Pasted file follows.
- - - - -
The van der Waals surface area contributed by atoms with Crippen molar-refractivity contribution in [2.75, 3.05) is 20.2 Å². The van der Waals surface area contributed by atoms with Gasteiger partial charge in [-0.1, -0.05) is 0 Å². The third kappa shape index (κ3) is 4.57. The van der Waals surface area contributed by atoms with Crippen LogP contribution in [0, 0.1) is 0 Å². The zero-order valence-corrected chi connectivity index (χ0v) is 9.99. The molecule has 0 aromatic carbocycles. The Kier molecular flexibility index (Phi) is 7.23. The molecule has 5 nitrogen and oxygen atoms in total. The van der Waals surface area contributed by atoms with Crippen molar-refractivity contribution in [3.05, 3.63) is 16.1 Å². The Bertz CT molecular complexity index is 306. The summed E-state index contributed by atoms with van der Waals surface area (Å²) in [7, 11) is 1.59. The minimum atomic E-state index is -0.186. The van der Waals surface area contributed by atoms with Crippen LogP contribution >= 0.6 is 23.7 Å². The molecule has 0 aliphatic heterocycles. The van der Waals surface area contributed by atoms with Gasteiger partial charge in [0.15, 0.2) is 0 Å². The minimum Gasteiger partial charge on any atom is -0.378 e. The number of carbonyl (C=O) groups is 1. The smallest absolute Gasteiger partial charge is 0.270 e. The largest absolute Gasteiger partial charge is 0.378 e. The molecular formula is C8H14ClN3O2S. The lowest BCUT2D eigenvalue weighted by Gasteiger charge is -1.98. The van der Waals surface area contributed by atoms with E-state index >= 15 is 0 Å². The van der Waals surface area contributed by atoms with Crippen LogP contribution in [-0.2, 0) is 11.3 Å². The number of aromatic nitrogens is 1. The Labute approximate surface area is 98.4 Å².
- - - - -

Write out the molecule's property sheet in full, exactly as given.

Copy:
The van der Waals surface area contributed by atoms with Crippen molar-refractivity contribution in [2.75, 3.05) is 20.2 Å². The van der Waals surface area contributed by atoms with Gasteiger partial charge in [-0.1, -0.05) is 0 Å². The third kappa shape index (κ3) is 4.57. The van der Waals surface area contributed by atoms with Crippen LogP contribution in [0, 0.1) is 0 Å². The zero-order valence-corrected chi connectivity index (χ0v) is 9.99. The molecule has 0 aromatic carbocycles. The Kier molecular flexibility index (Phi) is 7.23. The molecule has 5 nitrogen and oxygen atoms in total. The van der Waals surface area contributed by atoms with Crippen molar-refractivity contribution in [3.05, 3.63) is 16.1 Å². The Bertz CT molecular complexity index is 306. The summed E-state index contributed by atoms with van der Waals surface area (Å²) in [7, 11) is 1.59. The minimum atomic E-state index is -0.186. The van der Waals surface area contributed by atoms with Crippen LogP contribution >= 0.6 is 23.7 Å². The molecule has 0 aliphatic heterocycles. The van der Waals surface area contributed by atoms with Gasteiger partial charge in [0.15, 0.2) is 0 Å². The minimum Gasteiger partial charge on any atom is -0.378 e. The number of carbonyl (C=O) groups is 1. The smallest absolute Gasteiger partial charge is 0.270 e. The largest absolute Gasteiger partial charge is 0.378 e. The molecular formula is C8H14ClN3O2S. The lowest BCUT2D eigenvalue weighted by Gasteiger charge is -1.98. The van der Waals surface area contributed by atoms with E-state index >= 15 is 0 Å². The van der Waals surface area contributed by atoms with Crippen LogP contribution in [-0.2, 0) is 11.3 Å². The number of aromatic nitrogens is 1. The Labute approximate surface area is 98.4 Å².